Starbucks and Union Set to Restart Contract Talks After Bitter Standoff

Starbucks and the union that represents over 10,000 of its workers are set to return to the bargaining table on Wednesday for the first time in nearly a year, a pivotal moment in the yearslong battle between the coffee giant and its organized workers.

Company representatives and 150 representatives from the union, Workers United, are set to meet at an undisclosed location in Atlanta to begin negotiating a framework for union contracts for each of the over 400 unionized stores.

The last time the two sides sat down was May 23, and they have spent months blaming each other for the impasse. During that time, workers have staged several strikes and tried to win seats on Starbucks’s board, and the company has sued the union over its use of the Starbucks logo.

The feuding eased in February when the two sides issued a joint statement saying they were returning to the bargaining table. Michelle Eisen, a longtime barista at a Starbucks in Buffalo that was the first company-owned store to unionize during the current campaign, said she was optimistic that the company would bargain in good faith.

“It’s been a long couple of years, and it feels like there’s some levity now and a little more lightness in general,” Ms. Eisen said. “All signs point in a positive direction.”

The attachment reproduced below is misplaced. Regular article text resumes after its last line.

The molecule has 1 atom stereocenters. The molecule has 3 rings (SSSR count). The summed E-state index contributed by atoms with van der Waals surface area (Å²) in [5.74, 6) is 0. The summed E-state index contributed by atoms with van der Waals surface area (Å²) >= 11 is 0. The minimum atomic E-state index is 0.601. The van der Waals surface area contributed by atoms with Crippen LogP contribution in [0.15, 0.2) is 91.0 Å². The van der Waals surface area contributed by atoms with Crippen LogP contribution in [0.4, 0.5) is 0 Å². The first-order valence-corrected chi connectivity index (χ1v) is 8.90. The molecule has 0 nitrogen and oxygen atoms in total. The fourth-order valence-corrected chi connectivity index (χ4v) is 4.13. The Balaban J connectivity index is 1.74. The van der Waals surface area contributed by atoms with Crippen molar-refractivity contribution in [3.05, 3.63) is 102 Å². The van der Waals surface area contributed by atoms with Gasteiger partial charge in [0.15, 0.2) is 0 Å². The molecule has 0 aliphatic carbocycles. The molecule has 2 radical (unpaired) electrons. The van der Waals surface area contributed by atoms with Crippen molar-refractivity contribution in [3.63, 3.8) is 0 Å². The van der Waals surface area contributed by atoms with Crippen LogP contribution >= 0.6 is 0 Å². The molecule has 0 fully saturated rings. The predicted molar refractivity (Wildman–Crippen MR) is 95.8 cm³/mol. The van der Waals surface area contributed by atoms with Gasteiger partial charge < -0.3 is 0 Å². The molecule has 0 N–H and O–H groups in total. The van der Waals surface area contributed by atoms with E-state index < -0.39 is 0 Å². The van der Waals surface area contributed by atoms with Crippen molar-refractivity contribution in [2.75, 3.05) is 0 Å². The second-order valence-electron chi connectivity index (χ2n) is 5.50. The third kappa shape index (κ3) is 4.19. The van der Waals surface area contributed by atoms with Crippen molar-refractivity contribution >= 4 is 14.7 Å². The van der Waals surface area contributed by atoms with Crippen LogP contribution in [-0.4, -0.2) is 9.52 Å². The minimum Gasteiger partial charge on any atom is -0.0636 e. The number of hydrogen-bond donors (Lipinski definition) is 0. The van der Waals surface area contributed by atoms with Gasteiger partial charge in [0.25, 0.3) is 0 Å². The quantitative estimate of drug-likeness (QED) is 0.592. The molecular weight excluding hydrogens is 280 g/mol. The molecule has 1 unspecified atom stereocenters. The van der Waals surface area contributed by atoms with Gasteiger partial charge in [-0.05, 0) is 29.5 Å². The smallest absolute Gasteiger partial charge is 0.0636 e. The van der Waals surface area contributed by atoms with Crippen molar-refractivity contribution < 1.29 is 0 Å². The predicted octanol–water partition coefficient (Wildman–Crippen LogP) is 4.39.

Reflecting the new attitude, over 250 union members plan to attend Wednesday’s session virtually, a way for workers to ensure that all voices are heard. Last year, the union said, Starbucks insisted that the talks be held completely in person.

The union is asking for higher wages and better safety standards, among other issues. Once the two sides agree on an overall framework, individual contracts will be put up to ratification votes by each store. The separate contracts will allow the company and workers to raise issues that may vary by region or type of store, like one that has a drive-through window versus one at an airport.

Starbucks workers began organizing in 2021 with three Buffalo-area stores. Since that campaign began, the National Labor Relations Board has filed numerous complaints accusing Starbucks of taking steps to resist organizing efforts, which the company has denied.

When Starbucks and the union announced that they would return to the bargaining table, the company said it would provide unionized workers with benefits it introduced in 2022 but withheld from union stores, including credit card tipping.

“The union forced management to the bargaining table,” said Eric Blanc, a professor at Rutgers University who studies labor movements. “The scale of the union-busting campaign and its verbosity is unmatched in modern labor history. The fact that the workers were able to overcome that is truly historic.”

Starbucks became willing to resume talks with the union nearly a year after Laxman Narasimhan arrived as chief executive. He took over from the longtime chief executive Howard Schultz, who has said a union was incompatible with Starbucks’s business model.

In March, a coalition of labor unions including Workers United ended its campaign to add its members to the Starbucks board, saying in a statement that it was “time to acknowledge the progress that has been made and to allow the company and its workers to focus on moving forward.”

The union alliance also said it had a “meaningful dialogue” with shareholders who said they believed the company was moving to improve its relationship with its workers.